When it comes to website / product design and development most devs should try to keep things simple. By only using as much code as absolutely necessary, projects avoid growing out of scope or becoming bloated. So, why isn’t this same approach taken for email?
A brief history of email
Email has been possible since the 1960s with time-sharing computers being used to share files and messages across early devices. Around the 80s and 90s it seemed as though GOSIP would dominate the market, but this was knocked out in favor of SMTP, POP3 and IMAP in 1995 when the National Science Foundation ended its sponsorship of the Internet backbone, and all traffic relied on commercial networks.
Things were looking pretty good at this point. Most operating systems now had a shared foundation of sending and receiving emails on the internet, allowing for a set of standards to be slowly developed and agreed upon over time. These were simpler times, with the default content sent between machines being plain text. No embedded images, no CSS3 fallback support, no fluff – just content.
Now, I’m not going to sit here and pretend to be some expert on the history of email (or the internet in general), so I suggest you take the time to read about the history of the internet if you’re into that kind of thing.
Looking at some data
Data isn’t everything
I understand that the data being used is currently 16 years old – but not many extensive research studies have been performed (specifically for email-type preference in general)
Do you prefer receiving HTML or text email?
On initial review, one could make the argument that the general public prefers HTML email over plain text (~42% vs ~32%) – but I would disagree with this analysis. The ~27% of respondents who answered with No Preference should not be dismissed so easily.
Since the No Preference respondents don’t care whether emails they receive are designed in HTML format, why not send them plain text variations by default? The positives of plain text greatly outweigh those of HTML:
- Plain text has reduced file size
- Don’t forget that many users have limited data usage across much of the world
- HTML is more likely to be flagged as spam by email clients
- This is due to extra code, tracking scripts, 3rd party assets / resources being called
- HTML / CSS can be inconsistent or even limited in support across email clients
- Text only requires less design work for your development team
- Don’t forget about testing all the various email clients too
Add to this that 53% of emails are opened on mobile – so any “fancy” marketing email designs need to look great on mobile screens and also take into account slower connections. What looks better and loads faster than simple plain text?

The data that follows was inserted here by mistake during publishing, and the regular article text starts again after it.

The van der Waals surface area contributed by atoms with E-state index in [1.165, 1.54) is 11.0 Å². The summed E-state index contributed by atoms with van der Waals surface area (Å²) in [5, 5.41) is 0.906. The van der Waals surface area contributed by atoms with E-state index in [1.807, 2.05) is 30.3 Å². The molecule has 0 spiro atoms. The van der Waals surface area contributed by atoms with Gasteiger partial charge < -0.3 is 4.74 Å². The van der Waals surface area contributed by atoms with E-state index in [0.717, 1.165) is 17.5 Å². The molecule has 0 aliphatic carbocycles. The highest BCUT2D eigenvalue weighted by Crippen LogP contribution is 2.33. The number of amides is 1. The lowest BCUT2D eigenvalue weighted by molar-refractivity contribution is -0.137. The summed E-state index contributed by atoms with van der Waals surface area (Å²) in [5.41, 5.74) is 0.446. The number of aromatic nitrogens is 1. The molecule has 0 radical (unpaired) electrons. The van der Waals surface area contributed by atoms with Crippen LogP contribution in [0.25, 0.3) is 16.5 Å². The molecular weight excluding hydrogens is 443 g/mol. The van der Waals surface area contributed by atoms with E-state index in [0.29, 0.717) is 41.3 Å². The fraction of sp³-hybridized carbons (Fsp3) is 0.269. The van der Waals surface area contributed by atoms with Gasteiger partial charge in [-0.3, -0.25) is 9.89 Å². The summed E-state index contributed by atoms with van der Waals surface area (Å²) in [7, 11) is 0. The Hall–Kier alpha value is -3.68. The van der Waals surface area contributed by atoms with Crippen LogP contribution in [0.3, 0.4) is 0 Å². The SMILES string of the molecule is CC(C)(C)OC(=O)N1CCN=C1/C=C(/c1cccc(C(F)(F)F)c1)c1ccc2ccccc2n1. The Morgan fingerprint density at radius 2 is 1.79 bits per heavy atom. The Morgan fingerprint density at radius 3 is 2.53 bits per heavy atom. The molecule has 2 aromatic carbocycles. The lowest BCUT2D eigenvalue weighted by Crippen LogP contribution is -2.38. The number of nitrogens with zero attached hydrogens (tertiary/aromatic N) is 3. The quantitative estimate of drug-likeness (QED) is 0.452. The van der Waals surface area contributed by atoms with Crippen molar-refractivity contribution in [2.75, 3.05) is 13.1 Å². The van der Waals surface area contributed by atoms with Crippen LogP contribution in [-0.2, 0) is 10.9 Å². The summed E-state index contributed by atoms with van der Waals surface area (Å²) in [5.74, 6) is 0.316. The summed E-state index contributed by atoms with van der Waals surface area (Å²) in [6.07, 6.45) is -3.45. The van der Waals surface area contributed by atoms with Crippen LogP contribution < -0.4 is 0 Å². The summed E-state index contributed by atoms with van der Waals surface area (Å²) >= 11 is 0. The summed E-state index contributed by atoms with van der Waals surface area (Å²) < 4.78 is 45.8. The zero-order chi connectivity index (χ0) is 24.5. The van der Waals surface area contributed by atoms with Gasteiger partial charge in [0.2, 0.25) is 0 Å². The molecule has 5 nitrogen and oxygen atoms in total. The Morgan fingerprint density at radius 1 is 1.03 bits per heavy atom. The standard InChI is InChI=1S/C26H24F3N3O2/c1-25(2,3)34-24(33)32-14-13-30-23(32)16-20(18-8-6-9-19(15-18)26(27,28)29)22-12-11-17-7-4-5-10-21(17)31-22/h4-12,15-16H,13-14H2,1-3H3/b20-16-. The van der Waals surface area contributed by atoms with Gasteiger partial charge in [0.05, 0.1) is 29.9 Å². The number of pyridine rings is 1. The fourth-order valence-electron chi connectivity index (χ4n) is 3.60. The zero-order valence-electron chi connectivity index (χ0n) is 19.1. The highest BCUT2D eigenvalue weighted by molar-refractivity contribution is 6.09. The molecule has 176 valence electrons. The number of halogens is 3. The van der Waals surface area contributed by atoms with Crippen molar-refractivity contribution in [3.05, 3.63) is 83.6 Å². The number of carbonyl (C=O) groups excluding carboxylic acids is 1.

But what about marketing!?
Sorry to say, but marketing should never trump user experience. Teams love to track email opens / click ratios, who subscribed / unsubscribed or who shared the campaign with others – but it’s all bloat on the user’s end.
Greg Kogan wrote up a great article / case study about his experience switching over a client’s campaign from HTML templates to plain text with some really interesting results. I highly recommend you give it a read for a better understanding about how the marketing goals and customer goals don’t always align.
Simple or lazy – it doesn’t matter
Plain text can certainly have a reputation for looking lazy or cheap, but I feel this is mostly perpetuated in the design and marketing communities. I can assure you that your average day-to-day users are much less opinionated about your email campaign design than you are. Look to satisfy your customers’ needs before your own.
Life is really simple, but we insist on making it complicated.
That being said, at the end of the day, companies will justify their own reasons to use HTML email templates over plain text. You can’t convince everyone. My own personal experience with email template design, along with analyzing some of the data, leaves me to believe that most businesses should default to plain text. At the very least, you should try to convince your team to perform some simple A/B testing with your next email campaign.
The results might just surprise you.
1: This is the “latest” detailed survey I could find on email design preference
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